See the real LA!
Hollywood and Vine Tour
Start this Hollywood and Vine tour at the stunning Pantages Theater, before taking a stroll back through Hollywood history (via the Amoeba Music Store) to some of the oldest studios in Los Angeles, where film making began here. Also check here as you do the tour, to discover the locations of some famous movies which were filmed in the area.
LOGISTICS & DETAILS
*Walking Distance: 1.5 miles.
*Tour starts at Pantages Theater (map).
*Tour finishes at Sunset Bronson Studios (map).
For information on how to do this self-guided tour using the Los Angeles Metro click here.
Start our Hollywood and Vine tour at this famous Los Angeles theater. Built in 1929-30 by Alexander Pantages, a theatrical impresario originally from Greece, this is one of the biggest “legit” theatres in L.A. It is the venue for many of the larger musicals that come to L.A., including The Lion King, Phantom of the Opera and Wicked and is a work of art itself. Designed very much in the Art Deco style that was popular at the time it still seats no less than 2,703 patrons. Pantages was forced to sell the theater almost as soon as it was completed, due to financial and legal difficulties, and it was later acquired by the eccentric billionaire Howard Hughes, who had his private offices upstairs. Fun fact: The Oscars Ceremony was held here for ten years, from 1949-1959.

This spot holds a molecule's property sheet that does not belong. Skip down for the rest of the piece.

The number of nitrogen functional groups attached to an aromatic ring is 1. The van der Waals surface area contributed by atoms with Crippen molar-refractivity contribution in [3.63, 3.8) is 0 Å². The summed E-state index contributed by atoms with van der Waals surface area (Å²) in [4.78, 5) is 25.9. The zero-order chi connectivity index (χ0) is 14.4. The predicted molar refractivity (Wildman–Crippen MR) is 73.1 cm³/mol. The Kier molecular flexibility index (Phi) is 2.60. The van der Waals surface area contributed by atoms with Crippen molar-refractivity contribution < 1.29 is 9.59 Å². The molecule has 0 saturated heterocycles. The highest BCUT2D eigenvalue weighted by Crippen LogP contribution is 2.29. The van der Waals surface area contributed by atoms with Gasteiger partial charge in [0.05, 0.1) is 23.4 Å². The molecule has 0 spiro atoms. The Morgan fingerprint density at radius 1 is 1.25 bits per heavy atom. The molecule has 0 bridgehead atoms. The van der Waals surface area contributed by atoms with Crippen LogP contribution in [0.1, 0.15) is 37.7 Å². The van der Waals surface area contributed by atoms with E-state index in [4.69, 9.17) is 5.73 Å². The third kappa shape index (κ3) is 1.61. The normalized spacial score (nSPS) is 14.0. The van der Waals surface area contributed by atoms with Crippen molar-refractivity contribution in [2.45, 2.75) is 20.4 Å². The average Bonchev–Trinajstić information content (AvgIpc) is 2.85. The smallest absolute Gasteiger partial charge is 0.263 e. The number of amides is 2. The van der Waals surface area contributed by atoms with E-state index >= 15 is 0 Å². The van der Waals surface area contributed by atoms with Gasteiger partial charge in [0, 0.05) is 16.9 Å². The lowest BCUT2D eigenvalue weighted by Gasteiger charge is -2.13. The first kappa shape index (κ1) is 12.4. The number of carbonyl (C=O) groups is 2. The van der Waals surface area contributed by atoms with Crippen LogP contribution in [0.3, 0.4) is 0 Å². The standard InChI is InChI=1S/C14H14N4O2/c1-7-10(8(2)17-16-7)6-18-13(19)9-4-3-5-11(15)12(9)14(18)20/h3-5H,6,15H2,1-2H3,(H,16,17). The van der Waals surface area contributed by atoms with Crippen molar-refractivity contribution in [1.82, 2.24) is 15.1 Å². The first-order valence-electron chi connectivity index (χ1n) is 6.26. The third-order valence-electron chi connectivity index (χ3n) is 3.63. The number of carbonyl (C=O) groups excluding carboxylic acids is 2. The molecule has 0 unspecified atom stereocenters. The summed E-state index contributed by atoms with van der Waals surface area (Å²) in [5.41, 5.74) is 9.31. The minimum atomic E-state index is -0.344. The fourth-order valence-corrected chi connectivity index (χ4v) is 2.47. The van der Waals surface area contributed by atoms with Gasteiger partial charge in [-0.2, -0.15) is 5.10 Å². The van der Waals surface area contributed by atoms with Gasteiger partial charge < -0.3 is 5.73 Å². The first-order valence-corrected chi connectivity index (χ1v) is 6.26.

If you weren’t looking for this small bar, next to the entrance to the Pantages Theater, you’d probably miss it – which is why we’re sure you’re so glad to be doing our Hollywood and Vine tour! Verifiable history is often hard to come by where dive bars are concerned, but the Frolic Room has been going since 1934, when Prohibition was repealed – and almost certainly they were serving drinks before that! Poet Charles Bukowksi was a regular here and they read extracts of his poetry on Monday nights. Fun fact: The Frolic Room was a location in the movie L.A. Confidential.
Capitol Records Building
Capitol Records was the first west coast based music label, founded in Los Angeles in 1942. It was acquired by EMI in 1955 and, wanting state of the art studios to compare with their Abbey Road complex, the British company commissioned the Capitol Records Building. It was designed by Lou Naidorf (of Welton Becket Associates) and is one of the first circular office buildings in the world (designed in that way so that every office would have a great view). Below it are three recording studios – A, B and C and several echo chambers that create a unique sound. The first artist to record here was Frank Sinatra in 1956, just signed up to Capitol Records the year before, and since then the studios have been used by everyone from Paul McCartney to Kanye West. Fun fact: the blinking light on top of the tower spells out “Hollywood” in Morse code.
Ricardo Montalban Theater